Officials on the US West Coast have reported three unexplained coronavirus cases, raising concerns the virus could be spreading within the community.
The patients – in California, Oregon and Washington State – have no known connection to a badly hit country.
A total of 59 coronavirus cases have been confirmed in the US, according to the World Health Organization (WHO).
Meanwhile South Korea, which has the highest number of cases outside China, mobilised the army on Saturday.
Soldiers are disinfecting large parts of Daegu, the south-eastern city that has been at the centre of the country’s coronavirus outbreak.
On Friday South Korea reported a sharp rise in the number of cases of the Covid-19 disease. It now stands at 3,150. The respiratory illness has killed 17 people in the country so far.
What is happening in the US?
On Friday health officials in California’s Santa Clara County said an older woman with chronic health conditions had been diagnosed with Covid-19.
Officials say she is not known to have travelled to a country badly affected by the virus or been in contact with a person who had.
“This new case indicates that there is evidence of community transmission but the extent is still not clear,” said Dr Sara Cody, director of the Santa Clara County Public Health Department.
Oregon health officials said a school employee in Clackamas County had tested positive for the virus. In Washington State, authorities said another case concerned a high school student in Snohomish County.
Neither had any contact with a known case nor any history of travel to an affected region.
These bring the total of unexplained cases in the country to four, after another such case was reported in California on Tuesday.
The Democratic Party has criticised President Donald Trump’s response to the outbreak, arguing that he has contradicted his own health officials and tried to downplay the severity of the virus.
On Friday, the president hit back at Democrats, accusing them of politicising the outbreak. “This is their new hoax,” he told a rally in South Carolina.
He accused Democrats of advocating a policy of open borders and said this was “a direct threat to the health and wellbeing of all Americans”.
Are those the first untraced cases?
No. Earlier this week a patient who had no known connection with an affected region died in France.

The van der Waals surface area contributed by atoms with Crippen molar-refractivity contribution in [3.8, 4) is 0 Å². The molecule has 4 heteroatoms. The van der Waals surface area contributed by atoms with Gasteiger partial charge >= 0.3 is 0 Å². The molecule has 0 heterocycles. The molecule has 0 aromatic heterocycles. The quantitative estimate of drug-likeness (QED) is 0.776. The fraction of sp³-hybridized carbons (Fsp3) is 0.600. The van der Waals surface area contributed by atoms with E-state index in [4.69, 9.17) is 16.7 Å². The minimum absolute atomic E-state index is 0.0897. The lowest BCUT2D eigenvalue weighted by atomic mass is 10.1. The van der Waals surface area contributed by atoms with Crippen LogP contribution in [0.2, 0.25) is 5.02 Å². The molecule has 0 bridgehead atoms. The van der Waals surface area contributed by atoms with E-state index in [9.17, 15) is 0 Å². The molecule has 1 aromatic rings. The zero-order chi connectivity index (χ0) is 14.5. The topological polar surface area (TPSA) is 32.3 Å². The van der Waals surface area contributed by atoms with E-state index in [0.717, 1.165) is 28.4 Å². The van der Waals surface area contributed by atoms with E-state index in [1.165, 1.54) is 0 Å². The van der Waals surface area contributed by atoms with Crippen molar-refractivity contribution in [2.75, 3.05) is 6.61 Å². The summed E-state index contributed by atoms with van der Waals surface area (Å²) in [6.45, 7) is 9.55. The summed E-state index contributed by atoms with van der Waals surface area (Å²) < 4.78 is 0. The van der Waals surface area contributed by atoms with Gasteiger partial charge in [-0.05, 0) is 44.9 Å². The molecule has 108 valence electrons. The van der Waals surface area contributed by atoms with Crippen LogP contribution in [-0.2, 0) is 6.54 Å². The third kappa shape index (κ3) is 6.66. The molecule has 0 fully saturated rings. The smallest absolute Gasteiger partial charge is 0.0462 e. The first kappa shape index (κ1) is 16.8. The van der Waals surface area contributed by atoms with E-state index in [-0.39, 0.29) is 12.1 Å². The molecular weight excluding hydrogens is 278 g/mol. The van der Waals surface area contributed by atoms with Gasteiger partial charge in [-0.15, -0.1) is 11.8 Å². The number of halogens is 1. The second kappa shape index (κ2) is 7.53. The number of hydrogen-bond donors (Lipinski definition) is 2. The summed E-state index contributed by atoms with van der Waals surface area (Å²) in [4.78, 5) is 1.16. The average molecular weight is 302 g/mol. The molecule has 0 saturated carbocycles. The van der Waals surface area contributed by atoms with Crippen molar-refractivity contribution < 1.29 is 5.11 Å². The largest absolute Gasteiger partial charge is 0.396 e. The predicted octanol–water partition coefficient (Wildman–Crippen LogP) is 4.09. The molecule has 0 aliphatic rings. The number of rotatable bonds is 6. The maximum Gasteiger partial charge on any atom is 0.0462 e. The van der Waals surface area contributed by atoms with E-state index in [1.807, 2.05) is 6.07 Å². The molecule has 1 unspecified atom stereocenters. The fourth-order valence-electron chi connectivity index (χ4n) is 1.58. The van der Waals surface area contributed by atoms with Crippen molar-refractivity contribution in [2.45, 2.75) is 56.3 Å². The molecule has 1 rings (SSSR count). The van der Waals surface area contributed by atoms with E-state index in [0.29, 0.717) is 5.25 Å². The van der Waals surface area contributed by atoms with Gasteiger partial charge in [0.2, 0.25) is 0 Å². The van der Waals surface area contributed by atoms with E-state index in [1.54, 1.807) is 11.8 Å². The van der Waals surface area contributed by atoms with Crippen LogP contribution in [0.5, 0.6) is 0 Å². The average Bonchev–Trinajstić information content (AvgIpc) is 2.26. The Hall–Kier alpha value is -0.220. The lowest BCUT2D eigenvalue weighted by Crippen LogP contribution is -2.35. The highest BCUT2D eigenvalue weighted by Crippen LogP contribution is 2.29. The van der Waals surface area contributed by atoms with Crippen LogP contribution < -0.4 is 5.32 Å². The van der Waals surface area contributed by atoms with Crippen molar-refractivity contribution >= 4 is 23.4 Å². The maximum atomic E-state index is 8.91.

The latest developments came as the WHO on Friday upgraded the global risk of the outbreak to its highest level.
But the UN body said there was still a chance of containing the virus if its chain of transmission were broken.
WHO head Dr Tedros Adhanom Ghebreyesus also stressed that fear and misinformation were the biggest challenges to overcome.
What’s happening in South Korea?
The spread of the virus there has been linked to the fringe Christian group Shincheonji Church.
Authorities believe members infected one another during services in Daegu and then fanned out around the country, apparently undetected.
South Korean health officials believe that a 61-year-old member of the sect who last week tested positive for the virus was among the first to be infected.
The female patient initially refused to be transferred to a hospital to be tested and is known to have attended several church gatherings before testing positive.
In neighbouring North Korea, meanwhile, leader Kim Jong-un has warned of “serious consequences” if his officials fail to prevent an outbreak in the country.
What other developments have there been?
- More than 50 countries have now reported cases of coronavirus
- More than 83,650 cases of coronavirus have been confirmed globally, the vast majority of them in China, where 78,961 people have been infected and 2,791 have died
- Iran on Saturday said the total number of infections there had reached 593 and 43 patients had died
- Qatar reported its first case of coronavirus, according to the state-run Qatar News Agency
- Five Italian Serie A football games have been postponed, including a Juventus match against rivals AC Milan. The games were going to be played behind closed doors, but the league decided to call them off on Saturday.
- Fear about the virus has continued to hit global markets. Shares have shed almost 13% of their value this week on London’s FTSE.
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